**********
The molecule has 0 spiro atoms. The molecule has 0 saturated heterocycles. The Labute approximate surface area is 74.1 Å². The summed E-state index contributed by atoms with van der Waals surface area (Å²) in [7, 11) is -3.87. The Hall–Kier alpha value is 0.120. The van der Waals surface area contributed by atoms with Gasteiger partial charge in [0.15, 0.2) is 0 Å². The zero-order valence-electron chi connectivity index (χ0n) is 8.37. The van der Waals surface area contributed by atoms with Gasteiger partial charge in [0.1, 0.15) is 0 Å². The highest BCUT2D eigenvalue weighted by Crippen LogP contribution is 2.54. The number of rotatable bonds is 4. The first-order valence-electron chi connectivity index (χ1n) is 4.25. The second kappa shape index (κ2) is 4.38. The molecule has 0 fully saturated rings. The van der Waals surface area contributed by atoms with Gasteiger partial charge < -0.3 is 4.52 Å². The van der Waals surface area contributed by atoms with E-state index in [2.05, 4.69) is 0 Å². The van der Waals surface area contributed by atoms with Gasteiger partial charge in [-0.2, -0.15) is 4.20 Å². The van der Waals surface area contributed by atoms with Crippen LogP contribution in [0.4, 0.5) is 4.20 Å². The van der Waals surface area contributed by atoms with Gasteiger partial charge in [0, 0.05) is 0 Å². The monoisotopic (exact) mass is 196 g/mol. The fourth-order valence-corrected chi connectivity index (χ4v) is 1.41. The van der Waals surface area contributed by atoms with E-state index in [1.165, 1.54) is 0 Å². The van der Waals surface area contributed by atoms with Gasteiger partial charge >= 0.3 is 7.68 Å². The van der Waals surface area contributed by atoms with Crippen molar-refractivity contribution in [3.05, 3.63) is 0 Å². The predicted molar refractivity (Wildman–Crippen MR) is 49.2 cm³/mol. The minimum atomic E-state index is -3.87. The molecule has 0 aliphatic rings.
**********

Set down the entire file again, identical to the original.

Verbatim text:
The molecule has 0 spiro atoms. The molecule has 0 saturated heterocycles. The Labute approximate surface area is 74.1 Å². The summed E-state index contributed by atoms with van der Waals surface area (Å²) in [7, 11) is -3.87. The Hall–Kier alpha value is 0.120. The van der Waals surface area contributed by atoms with Gasteiger partial charge in [0.15, 0.2) is 0 Å². The zero-order valence-electron chi connectivity index (χ0n) is 8.37. The van der Waals surface area contributed by atoms with Gasteiger partial charge in [0.1, 0.15) is 0 Å². The highest BCUT2D eigenvalue weighted by Crippen LogP contribution is 2.54. The number of rotatable bonds is 4. The first-order valence-electron chi connectivity index (χ1n) is 4.25. The second kappa shape index (κ2) is 4.38. The molecule has 0 fully saturated rings. The van der Waals surface area contributed by atoms with Gasteiger partial charge < -0.3 is 4.52 Å². The van der Waals surface area contributed by atoms with E-state index in [2.05, 4.69) is 0 Å². The van der Waals surface area contributed by atoms with Gasteiger partial charge in [-0.2, -0.15) is 4.20 Å². The van der Waals surface area contributed by atoms with Crippen LogP contribution in [0.4, 0.5) is 4.20 Å². The van der Waals surface area contributed by atoms with Gasteiger partial charge in [0, 0.05) is 0 Å². The monoisotopic (exact) mass is 196 g/mol. The fourth-order valence-corrected chi connectivity index (χ4v) is 1.41. The van der Waals surface area contributed by atoms with E-state index in [1.165, 1.54) is 0 Å². The van der Waals surface area contributed by atoms with Gasteiger partial charge >= 0.3 is 7.68 Å². The van der Waals surface area contributed by atoms with Crippen molar-refractivity contribution in [3.05, 3.63) is 0 Å². The predicted molar refractivity (Wildman–Crippen MR) is 49.2 cm³/mol. The minimum atomic E-state index is -3.87. The molecule has 0 aliphatic rings.